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FINALLY REVEALED: How Bernie Briggs kicked THAT goal to seal the 1973 Uni Shield for Moree

SADLY, Bernie Briggs and Terry Kelly – known as ‘9’ and ‘Super’ respectively – are no longer with us, but their legend lives on.

Now, it can finally be revealed how Bernie kicked that goal from the sideline to seal victory for Moree High School in the 1973 University Shield grand-final – and how Super played a pivotal role.

You see, it is a little known fact, and one not recorded in local sporting archives, that Super was the man responsible for helping Bernie kick that magical goal.

The build-up to the match-winning kick was incredible.

There was less than 15 minutes to go in that historic game against Forbes High School, with Forbes leading, 12-8.

Just when Moree looked beaten and the fairytale was over, winger Peter Peachey kicked ahead after a sweeping backline move presented a last-ditch opportunity for the boys from Moree High School.

John Brooks gathered in the ball, crashed through the Forbes defence to ground the ball 10 yards from the corner post.

Forbes led 12-11 and only a successful conversion by replacement goal-kicker Bernie Briggs – just 15 at the time – would send the University Shield to Moree for the first time.

Shielded in glory: Moree High’s open-weight rugby league team players (from left) Greg King, Bernie Briggs, Peter Peachey, Michael Duke, John Brazier, Stephen Jones and Stephen Dawson celebrate their 13-12 win over Forbe’s High School in the 1973 University Shield grand-final.

With 8000 spectators anxiously looking on, Bernie calmly executed the perfect conversion.

It was a long, curving ball that cambered at exactly the right moment – and one that took Moree to a 13-12 win and a permanent place in University Shield history.

Now the secret behind that kick can be revealed.

Back in August, 2003 Super Kelly opened up about his involvement in that conversion while having a couple of quiet ales at Moree’s Royal Hotel one lazy Saturday afternoon.

Super wasn’t prompted but, given that the Uni Shield team would be home that month to celebrate 30 years since their extraordinary win, he felt the time was right to reveal all about such an important chapter of Moree rugby league history.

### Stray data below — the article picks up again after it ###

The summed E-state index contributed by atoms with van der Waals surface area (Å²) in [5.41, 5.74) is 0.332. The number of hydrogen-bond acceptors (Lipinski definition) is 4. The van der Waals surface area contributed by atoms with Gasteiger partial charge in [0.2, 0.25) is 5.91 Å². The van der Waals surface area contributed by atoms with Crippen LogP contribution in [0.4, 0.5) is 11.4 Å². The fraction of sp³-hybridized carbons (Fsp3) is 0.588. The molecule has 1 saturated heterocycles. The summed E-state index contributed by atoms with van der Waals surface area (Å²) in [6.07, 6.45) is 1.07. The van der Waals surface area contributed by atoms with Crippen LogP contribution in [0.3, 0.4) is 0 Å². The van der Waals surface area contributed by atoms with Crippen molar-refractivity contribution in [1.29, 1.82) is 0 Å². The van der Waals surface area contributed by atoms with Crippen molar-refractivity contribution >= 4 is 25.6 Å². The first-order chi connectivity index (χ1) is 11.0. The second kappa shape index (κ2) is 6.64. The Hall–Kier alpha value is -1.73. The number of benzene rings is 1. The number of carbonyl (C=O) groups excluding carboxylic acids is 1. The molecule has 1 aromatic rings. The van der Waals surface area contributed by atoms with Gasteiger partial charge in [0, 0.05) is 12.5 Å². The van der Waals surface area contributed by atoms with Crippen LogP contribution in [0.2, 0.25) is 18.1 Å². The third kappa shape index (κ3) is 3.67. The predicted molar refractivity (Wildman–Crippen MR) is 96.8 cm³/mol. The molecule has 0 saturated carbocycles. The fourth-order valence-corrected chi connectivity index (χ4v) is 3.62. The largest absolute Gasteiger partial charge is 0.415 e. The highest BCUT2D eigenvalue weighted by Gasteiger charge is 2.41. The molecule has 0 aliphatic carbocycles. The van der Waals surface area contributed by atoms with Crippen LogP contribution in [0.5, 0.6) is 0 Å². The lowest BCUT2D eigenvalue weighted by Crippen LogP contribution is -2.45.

It is estimated more than 1000 fans journeyed from Moree to Gosford to watch Moree High School win the University Shield on August 18, 1973.

Extra train services were provided and at least 10 buses with standing room only made the trip across the Great Divide.

Super was a rugby league fanatic who liked nothing better than a good yarn over a cold beer on a hot day.

He remembered the trip to Gosford better than most.

Super had the privilege of making the journey in a brand-new Holden Torana owned by another Moree legend, the late Jack Skaines.

The road trip was relatively uneventful until disaster struck near Quirindi.

“We were driving along as proud as punch in this brand-new Torana when we struck trouble,” Super said on that balmy, tell-all winter’s day in 2003.

“We were halfway across the Breeza Plains and there must have been some heavy rain because the bitumen had lifted and a piece of it tore straight through the petrol tank.

“We got towed into Quirindi but the people there didn’t have the right petrol tank because the car was new – they ended up putting a mini minor tank in the boot and let it gravity feed.

“Well, the car absolutely reeked of petrol and we couldn’t do a thing about it – I was too scared to light up a cigarette.

“But we made it to the ground when the score was 10-2 Forbes way, and if there is one thing I do remember well is what happened at half-time,” Super recalled between schooners.

“All the Moree people were sitting in one spot and a mob from Forbes came over trying to bet on the game.

“It didn’t matter that Moree was behind 10-5; the more money they put on Forbes, the more the punters from Moree took them on . . . gee, some money changed hands that day.”

But how was Super responsible for Bernie’s miraculous kick from the sideline – the kick that punted Moree High School into sporting history.

With tongue firmly planted in cheek, Super calmly explained how he could rightfully claim full responsibility for Moree’s one-point win.

“I remember the goal that won the game very well,” he said thoughtfully.

“I was sitting just off-centre behind the goal-posts and just as Bernie was lining up the ball we made eye contact.

“He looked across at me and I raised my finger and motioned just a little to the left.

“Bernie nodded back and kicked . . . it was perfect,” Super said, poker-face intact.

Words: Bill Poulos

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